Horseradish Root

Horseradish roots if not harvested for many years can reach 10' long.


Look for well-formed, similarly shaped roots that are hard and free of soft spots and bruises. The root may develop soft or moldy spots that won't affect its quality; scrape them off.

If you harvest too early it will not have a strong and spicy kick.  Young leaves will have a sharp and peppery taste and can be used in salads.  You can harvest before the ground freezes.


Harvest just what you want to use at a time. Wrap in a damp paper towel, place in a plastic bag, and refrigerate for several weeks, or store in a perforated plastic bag in the refrigerator for a few weeks. If you want to keep the roots longer, put them in a wooden box covered with damp sand, and keep in a cool dark place 32-40 F and they will last for a few months.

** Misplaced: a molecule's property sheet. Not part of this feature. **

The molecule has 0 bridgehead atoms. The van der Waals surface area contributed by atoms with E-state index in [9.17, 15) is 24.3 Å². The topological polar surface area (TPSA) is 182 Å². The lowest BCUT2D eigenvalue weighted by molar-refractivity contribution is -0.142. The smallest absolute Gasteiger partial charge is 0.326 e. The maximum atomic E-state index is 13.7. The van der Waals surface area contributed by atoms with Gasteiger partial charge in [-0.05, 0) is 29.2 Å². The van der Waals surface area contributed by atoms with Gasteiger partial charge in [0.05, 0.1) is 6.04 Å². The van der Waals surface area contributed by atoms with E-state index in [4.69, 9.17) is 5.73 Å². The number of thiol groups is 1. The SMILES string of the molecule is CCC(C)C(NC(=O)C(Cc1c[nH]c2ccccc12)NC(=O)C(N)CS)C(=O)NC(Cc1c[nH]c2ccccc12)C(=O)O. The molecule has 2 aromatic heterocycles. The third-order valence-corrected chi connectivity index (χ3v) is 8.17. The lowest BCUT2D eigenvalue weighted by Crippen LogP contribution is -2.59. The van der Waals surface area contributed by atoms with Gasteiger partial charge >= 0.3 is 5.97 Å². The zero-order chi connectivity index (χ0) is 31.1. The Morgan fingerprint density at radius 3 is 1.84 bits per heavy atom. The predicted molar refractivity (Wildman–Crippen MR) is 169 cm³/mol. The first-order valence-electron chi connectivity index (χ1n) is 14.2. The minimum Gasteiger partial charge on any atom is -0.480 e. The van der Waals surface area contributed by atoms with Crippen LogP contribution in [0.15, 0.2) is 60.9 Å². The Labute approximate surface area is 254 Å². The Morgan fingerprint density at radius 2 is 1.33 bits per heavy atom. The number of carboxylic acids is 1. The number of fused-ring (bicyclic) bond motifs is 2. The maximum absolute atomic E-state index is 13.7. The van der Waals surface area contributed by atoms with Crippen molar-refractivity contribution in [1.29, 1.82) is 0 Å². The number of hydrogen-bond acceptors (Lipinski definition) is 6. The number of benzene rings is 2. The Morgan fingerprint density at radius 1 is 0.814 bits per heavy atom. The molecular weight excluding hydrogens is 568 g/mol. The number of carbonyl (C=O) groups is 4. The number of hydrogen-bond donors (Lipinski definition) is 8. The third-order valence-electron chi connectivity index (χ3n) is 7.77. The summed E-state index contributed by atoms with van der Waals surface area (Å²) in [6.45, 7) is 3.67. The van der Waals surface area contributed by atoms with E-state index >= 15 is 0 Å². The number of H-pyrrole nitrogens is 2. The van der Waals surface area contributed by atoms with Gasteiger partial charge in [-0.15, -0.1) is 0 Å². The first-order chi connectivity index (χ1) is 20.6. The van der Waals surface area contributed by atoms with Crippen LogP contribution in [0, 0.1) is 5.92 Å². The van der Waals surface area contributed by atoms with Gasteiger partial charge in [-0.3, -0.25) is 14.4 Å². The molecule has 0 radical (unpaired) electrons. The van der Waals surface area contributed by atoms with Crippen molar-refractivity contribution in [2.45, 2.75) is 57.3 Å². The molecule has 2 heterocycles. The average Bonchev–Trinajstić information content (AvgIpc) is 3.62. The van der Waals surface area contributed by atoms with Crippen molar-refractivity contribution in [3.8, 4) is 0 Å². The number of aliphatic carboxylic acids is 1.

• Antioxidants: Horseradish is rich in antioxidants, which can help protect cells from damage
  • Cancer prevention: Early studies suggest that horseradish may prevent the growth of colon, lung, and stomach cancer cells
  • Anti-inflammatory: Horseradish root has anti-inflammatory properties, which can help treat acute sinusitis, bronchitis, and urinary bladder infections
  • Mucus clearance: Horseradish's high sulfur levels can help clear sinus passages and mucus
  • Weight loss: Horseradish is low in calories and high in fiber, and it contains isothiocyanates that can speed up metabolism
  • Digestion: Horseradish helps with digestion by triggering the gallbladder to release bile
  • Immunity: Horseradish's antioxidants and high vitamin C content can promote a healthy immune system.
  • Diuretic: Horseradish is a potent diuretic that aids in the flushing of toxins from your liver and kidneys 
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